Commercial Construction Superintendent: Job Description & Requirements
Commercial construction superintendents manage construction crews on commercial-sized projects. Most are involved in the planning stages, including contract negotiations, blueprint design, and the hiring process. Some manage every portion of the project, whereas others focus on specific stages, like demolition or framework construction. Many possess a bachelor's degree related to construction management.
Job Description for Commercial Construction Superintendents
The U.S. Bureau of Labor Statistics (BLS) describes construction superintendents, also called construction managers, as supervising every stage of a commercial building project, from cost estimation and design through the final finishes (www.bls.gov). Construction is usually completed in stages with a superintendent in charge of each stage. Depending on budget and time constraints, multiple superintendents are sometimes used for one project.
In the initial phases of construction, most superintendents handle the hiring process of crew members as well as specialists, such as plumbers and carpenters. They create cost estimation reports and later verify that all parts of the building are completed within budget. Most write up production schedules for crews to follow. Since commercial construction involves larger crews and massive budgets, effective time and project management skills are essential for superintendents. Knowledge of building codes at the county, city, and state levels allows them to meet inspection requirements and avoid legal concerns.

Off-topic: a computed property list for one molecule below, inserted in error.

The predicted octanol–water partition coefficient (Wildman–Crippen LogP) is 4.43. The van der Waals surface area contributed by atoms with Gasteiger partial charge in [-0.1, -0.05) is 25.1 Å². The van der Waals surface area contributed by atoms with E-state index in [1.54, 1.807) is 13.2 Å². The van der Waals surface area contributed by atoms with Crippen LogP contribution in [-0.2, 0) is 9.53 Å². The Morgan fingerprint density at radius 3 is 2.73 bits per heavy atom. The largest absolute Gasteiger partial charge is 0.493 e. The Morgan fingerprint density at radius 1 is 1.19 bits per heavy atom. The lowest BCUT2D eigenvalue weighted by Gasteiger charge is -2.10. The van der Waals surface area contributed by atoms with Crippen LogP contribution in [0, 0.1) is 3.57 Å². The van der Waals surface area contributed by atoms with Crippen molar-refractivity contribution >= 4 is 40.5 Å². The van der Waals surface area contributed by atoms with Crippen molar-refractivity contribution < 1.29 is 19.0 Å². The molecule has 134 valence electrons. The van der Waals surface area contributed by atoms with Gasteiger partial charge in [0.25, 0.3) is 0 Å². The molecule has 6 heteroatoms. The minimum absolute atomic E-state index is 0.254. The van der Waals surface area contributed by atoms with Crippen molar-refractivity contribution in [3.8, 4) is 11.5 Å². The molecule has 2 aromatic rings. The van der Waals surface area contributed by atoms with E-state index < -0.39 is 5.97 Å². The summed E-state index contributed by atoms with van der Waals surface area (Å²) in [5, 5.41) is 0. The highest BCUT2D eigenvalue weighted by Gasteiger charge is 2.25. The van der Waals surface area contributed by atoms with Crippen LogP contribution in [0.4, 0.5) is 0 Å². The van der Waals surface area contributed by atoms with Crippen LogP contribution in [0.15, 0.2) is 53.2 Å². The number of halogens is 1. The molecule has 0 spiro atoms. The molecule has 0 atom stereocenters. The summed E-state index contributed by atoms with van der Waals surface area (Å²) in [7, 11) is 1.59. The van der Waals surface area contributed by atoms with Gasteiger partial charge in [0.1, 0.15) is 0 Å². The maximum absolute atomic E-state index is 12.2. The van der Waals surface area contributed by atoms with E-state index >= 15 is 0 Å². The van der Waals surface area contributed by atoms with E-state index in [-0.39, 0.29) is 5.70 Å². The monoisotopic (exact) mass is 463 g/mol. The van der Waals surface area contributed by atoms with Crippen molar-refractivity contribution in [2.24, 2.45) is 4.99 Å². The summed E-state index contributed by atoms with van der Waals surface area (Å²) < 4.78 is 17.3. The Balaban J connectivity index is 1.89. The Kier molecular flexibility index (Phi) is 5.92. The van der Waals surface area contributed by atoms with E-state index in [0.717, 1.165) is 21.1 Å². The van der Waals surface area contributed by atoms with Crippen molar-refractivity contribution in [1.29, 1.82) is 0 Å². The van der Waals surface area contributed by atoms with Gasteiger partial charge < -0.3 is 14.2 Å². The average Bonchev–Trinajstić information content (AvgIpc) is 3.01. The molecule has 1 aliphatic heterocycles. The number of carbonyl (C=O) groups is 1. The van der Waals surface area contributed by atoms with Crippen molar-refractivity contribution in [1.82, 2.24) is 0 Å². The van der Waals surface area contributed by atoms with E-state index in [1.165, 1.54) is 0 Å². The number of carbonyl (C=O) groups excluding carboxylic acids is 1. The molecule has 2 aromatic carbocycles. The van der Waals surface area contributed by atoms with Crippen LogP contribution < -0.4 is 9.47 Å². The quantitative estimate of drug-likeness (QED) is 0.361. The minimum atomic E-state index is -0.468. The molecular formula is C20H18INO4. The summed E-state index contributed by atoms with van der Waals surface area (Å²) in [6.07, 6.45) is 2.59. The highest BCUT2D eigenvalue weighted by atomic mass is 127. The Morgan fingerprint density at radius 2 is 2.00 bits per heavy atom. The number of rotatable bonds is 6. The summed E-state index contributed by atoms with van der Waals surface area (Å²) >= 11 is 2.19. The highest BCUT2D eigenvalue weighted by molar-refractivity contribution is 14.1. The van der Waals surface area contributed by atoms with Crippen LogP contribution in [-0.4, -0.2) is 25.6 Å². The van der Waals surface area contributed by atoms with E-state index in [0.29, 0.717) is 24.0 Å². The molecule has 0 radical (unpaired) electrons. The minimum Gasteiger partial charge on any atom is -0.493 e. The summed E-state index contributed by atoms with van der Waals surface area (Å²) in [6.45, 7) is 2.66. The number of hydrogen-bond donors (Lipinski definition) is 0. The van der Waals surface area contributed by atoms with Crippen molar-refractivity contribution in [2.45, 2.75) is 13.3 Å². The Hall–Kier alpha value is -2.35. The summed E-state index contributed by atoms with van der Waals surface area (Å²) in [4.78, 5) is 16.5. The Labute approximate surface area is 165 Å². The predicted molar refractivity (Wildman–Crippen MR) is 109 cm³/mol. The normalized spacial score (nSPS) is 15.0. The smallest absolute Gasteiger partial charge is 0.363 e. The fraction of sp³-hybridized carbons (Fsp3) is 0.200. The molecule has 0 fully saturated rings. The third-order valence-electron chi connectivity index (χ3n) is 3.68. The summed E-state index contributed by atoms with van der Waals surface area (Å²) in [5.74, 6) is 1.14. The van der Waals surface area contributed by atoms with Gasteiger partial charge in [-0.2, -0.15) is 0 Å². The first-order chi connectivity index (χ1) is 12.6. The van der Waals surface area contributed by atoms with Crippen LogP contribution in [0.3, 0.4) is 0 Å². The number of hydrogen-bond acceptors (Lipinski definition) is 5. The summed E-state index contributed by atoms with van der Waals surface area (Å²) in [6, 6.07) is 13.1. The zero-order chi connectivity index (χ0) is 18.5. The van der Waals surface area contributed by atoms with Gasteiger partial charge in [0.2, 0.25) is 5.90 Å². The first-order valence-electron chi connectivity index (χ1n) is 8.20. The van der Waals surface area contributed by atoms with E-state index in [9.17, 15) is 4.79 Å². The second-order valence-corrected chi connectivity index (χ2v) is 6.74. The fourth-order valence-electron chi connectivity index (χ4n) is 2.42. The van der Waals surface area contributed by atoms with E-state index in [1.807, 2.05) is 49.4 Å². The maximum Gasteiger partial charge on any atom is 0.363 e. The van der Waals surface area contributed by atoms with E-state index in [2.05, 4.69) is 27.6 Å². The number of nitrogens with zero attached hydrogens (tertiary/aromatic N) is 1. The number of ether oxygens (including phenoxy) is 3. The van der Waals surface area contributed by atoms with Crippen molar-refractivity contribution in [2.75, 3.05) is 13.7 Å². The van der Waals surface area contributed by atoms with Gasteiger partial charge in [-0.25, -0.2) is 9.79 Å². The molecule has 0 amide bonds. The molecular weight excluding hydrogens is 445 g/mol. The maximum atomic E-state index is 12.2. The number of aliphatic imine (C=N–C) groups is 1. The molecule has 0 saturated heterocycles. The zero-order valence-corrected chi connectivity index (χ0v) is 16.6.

Construction Superintendent Job Requirements
According to the BLS, most employers prefer to hire construction superintendents who possess at least a bachelor's degree in construction management or construction sciences. Coursework for these majors typically includes project management, scheduling, cost estimating, and building materials. Other majors associated with this profession include civil engineering and building sciences. Those with extensive construction experience who complete a certificate or associate's degree program related to construction management may also qualify for some commercial construction superintendent positions.
Some commercial construction firms, however, may require a master's in construction management. Several schools offer graduate programs that include courses such as construction law and contracts, development technology, and leadership. Graduate certificates for working professionals are another educational option for those seeking the required training for the job.
While certification is not an industry requirement, the BLS reports that more employers have begun to prefer certified managers. Trade organizations such as the American Institute of Constructors offer certification programs that test an applicant's knowledge concerning management and the industry. In addition to passing an examination, applicants must meet the education and experience requirements of the certification agency.
Salary Info and Job Outlook
According to the U.S. Bureau of Labor Statistics (BLS, www.bls.gov), the employment of construction managers, including commercial construction superintendents, is expected to grow by 17% between 2010 and 2020. The median salary among these professionals was $82,790 as of 2012, reports the BLS.
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